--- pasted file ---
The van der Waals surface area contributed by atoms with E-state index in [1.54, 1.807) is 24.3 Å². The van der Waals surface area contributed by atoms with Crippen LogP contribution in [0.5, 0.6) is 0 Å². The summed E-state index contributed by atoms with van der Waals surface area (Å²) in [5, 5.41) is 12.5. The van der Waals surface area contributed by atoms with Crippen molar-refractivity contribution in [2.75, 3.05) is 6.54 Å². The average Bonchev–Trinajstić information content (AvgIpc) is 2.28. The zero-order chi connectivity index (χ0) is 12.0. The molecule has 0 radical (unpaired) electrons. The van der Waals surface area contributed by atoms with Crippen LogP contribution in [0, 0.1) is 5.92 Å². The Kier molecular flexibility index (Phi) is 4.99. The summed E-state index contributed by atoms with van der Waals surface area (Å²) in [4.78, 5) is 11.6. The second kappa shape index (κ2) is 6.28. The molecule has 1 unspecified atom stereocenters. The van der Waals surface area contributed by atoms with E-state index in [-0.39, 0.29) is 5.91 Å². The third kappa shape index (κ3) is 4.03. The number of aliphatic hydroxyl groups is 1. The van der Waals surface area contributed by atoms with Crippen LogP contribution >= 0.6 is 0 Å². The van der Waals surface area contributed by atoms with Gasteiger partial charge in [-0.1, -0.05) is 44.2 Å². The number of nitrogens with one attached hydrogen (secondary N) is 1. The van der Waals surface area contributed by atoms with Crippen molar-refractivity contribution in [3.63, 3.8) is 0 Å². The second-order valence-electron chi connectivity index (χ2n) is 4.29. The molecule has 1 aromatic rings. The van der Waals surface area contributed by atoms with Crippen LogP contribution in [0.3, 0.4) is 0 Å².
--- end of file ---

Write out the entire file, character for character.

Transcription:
The van der Waals surface area contributed by atoms with E-state index in [1.54, 1.807) is 24.3 Å². The van der Waals surface area contributed by atoms with Crippen LogP contribution in [0.5, 0.6) is 0 Å². The summed E-state index contributed by atoms with van der Waals surface area (Å²) in [5, 5.41) is 12.5. The van der Waals surface area contributed by atoms with Crippen molar-refractivity contribution in [2.75, 3.05) is 6.54 Å². The average Bonchev–Trinajstić information content (AvgIpc) is 2.28. The zero-order chi connectivity index (χ0) is 12.0. The molecule has 0 radical (unpaired) electrons. The van der Waals surface area contributed by atoms with Crippen LogP contribution in [0, 0.1) is 5.92 Å². The Kier molecular flexibility index (Phi) is 4.99. The summed E-state index contributed by atoms with van der Waals surface area (Å²) in [4.78, 5) is 11.6. The second kappa shape index (κ2) is 6.28. The molecule has 1 unspecified atom stereocenters. The van der Waals surface area contributed by atoms with E-state index in [-0.39, 0.29) is 5.91 Å². The third kappa shape index (κ3) is 4.03. The number of aliphatic hydroxyl groups is 1. The van der Waals surface area contributed by atoms with Crippen LogP contribution >= 0.6 is 0 Å². The van der Waals surface area contributed by atoms with Gasteiger partial charge in [-0.1, -0.05) is 44.2 Å². The number of nitrogens with one attached hydrogen (secondary N) is 1. The van der Waals surface area contributed by atoms with Crippen molar-refractivity contribution in [3.63, 3.8) is 0 Å². The second-order valence-electron chi connectivity index (χ2n) is 4.29. The molecule has 1 aromatic rings. The van der Waals surface area contributed by atoms with Crippen LogP contribution in [0.3, 0.4) is 0 Å².